charm
Pronunciation
  • (GA) IPA: /tʃɑɹm/
  • (RP) IPA: /tʃɑːm/
Noun

charm

  1. An object, act or words believed to have magic power (usually carries a positive connotation).
    a charm against evil
    It works like a charm.
  2. The ability to persuade, delight or arouse admiration; often constructed in the plural.
    He had great personal charm.
    She tried to win him over with her charms.
    • 1717, Alexander Pope, “The Rape of the Lock”, in The Works of Mr. Alexander Pope, volume I, London: Printed by W[illiam] Bowyer, for Bernard Lintot, […], OCLC 43265629 ↗, canto V:
      Charms strike the sight, but merit wins the soul.
    • 1667, John Milton, “Book 8”, in Paradise Lost. A Poem Written in Ten Books, London: Printed [by Samuel Simmons], and are to be sold by Peter Parker […] [a]nd by Robert Boulter […] [a]nd Matthias Walker, […], OCLC 228722708 ↗; republished as Paradise Lost in Ten Books: The Text Exactly Reproduced from the First Edition of 1667: […], London: Basil Montagu Pickering […], 1873, OCLC 230729554 ↗:
      the charm of beauty's powerful glance
  3. A small trinket on a bracelet or chain, etc., traditionally supposed to confer luck upon the wearer.
    She wears a charm bracelet on her wrist.
  4. (physics) A quantum number of hadrons determined by the quantity of charm quarks & antiquarks.
  5. (finance) A second-order measure of derivative price sensitivity, expressed as the instantaneous rate of change of delta with respect to time.
Synonyms Antonyms Translations Translations Translations
  • Russian: очарова́ние
  • Spanish: encanto
Translations Verb

charm (charms, present participle charming; past and past participle charmed)

  1. To seduce, persuade or fascinate someone or something.
    • {{RQ:Milton PL|book=1|passage=They, on their mirth and dance / Intent, with jocund music charm his ear.
    He charmed her with his dashing tales of his days as a sailor.
  2. (transitive) To use a magical charm upon; to subdue, control, or summon by incantation or supernatural influence.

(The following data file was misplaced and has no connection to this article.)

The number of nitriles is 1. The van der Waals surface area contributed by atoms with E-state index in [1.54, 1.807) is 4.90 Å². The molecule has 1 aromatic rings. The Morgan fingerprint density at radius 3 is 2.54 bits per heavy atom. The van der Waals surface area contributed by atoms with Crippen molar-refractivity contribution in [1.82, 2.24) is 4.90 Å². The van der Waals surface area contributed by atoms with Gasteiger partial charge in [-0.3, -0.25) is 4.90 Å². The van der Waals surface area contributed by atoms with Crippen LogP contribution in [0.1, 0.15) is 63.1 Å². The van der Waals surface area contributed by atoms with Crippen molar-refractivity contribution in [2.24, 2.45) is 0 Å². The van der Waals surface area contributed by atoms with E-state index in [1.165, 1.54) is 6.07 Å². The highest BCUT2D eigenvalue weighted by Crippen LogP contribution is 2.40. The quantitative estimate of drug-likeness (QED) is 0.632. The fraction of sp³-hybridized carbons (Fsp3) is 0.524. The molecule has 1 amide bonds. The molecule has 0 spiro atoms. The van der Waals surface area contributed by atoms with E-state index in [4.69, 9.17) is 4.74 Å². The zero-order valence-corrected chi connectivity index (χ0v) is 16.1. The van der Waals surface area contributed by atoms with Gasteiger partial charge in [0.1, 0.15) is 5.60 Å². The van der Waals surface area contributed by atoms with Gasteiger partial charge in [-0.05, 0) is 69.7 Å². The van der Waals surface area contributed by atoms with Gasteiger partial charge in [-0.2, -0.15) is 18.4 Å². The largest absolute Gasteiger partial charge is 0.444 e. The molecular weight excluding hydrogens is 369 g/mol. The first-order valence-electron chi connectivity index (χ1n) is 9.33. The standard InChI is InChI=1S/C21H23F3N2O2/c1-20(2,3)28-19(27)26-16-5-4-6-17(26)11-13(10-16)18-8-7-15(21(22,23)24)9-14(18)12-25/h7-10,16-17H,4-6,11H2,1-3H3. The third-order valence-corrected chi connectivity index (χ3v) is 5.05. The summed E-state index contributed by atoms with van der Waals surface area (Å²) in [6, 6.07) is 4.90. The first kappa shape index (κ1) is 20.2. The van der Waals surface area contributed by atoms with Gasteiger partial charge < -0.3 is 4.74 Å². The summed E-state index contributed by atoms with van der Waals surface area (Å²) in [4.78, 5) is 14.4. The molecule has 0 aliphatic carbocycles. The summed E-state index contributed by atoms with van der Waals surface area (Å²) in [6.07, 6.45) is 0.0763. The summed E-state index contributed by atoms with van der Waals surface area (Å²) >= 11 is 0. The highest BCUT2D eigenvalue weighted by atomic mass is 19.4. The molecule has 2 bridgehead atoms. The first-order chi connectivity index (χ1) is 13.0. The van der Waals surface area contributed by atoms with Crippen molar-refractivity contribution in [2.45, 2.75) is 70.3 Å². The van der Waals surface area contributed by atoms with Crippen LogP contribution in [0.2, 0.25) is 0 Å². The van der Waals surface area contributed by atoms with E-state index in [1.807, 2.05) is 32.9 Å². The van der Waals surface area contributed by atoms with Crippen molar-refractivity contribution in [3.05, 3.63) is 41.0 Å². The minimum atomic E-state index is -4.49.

• 1611 April (first recorded performance), William Shakespeare, “The Tragedie of Cymbeline”, in Mr. William Shakespeares Comedies, Histories, & Tragedies: Published According to the True Originall Copies (First Folio), London: Printed by Isaac Iaggard, and Ed[ward] Blount, published 1623, OCLC 606515358 ↗, [Act IV, scene ii]:
      No witchcraft charm thee!
    After winning three games while wearing the chain, Dan began to think it had been charmed.
  3. To protect with, or make invulnerable by, spells, charms, or supernatural influences.
    • 1611 April (first recorded performance), William Shakespeare, “The Tragedie of Cymbeline”, in Mr. William Shakespeares Comedies, Histories, & Tragedies: Published According to the True Originall Copies (First Folio), London: Printed by Isaac Iaggard, and Ed[ward] Blount, published 1623, OCLC 606515358 ↗, [Act V, scene iii]:
      I, in my own woe charmed, / Could not find death.
    She led a charmed life.
  4. (obsolete, rare) To make music upon.
    • Here we our slender pipes may safely charm.
  5. To subdue or overcome by some secret power, or by that which gives pleasure; to allay; to soothe.
    • 1708, Alexander Pope, Ode for Music on St Cecilia's Day:
      Music the fiercest grief can charm.
Synonyms Translations Translations Noun

charm (plural charms)

  1. The mixed sound of many voices, especially of birds or children.
    • 1667, John Milton, Paradise Lost, Book IV:
      Sweet is the breath of Morn, her rising sweet, / With charm of earliest Birds
    • free liberty to chant our charms at will
    • 1955, William Golding, The Inheritors, Faber and Faber 2005, p. 152:
      The laughter rose like the charm of starlings.
  2. A flock, group (especially of finches).



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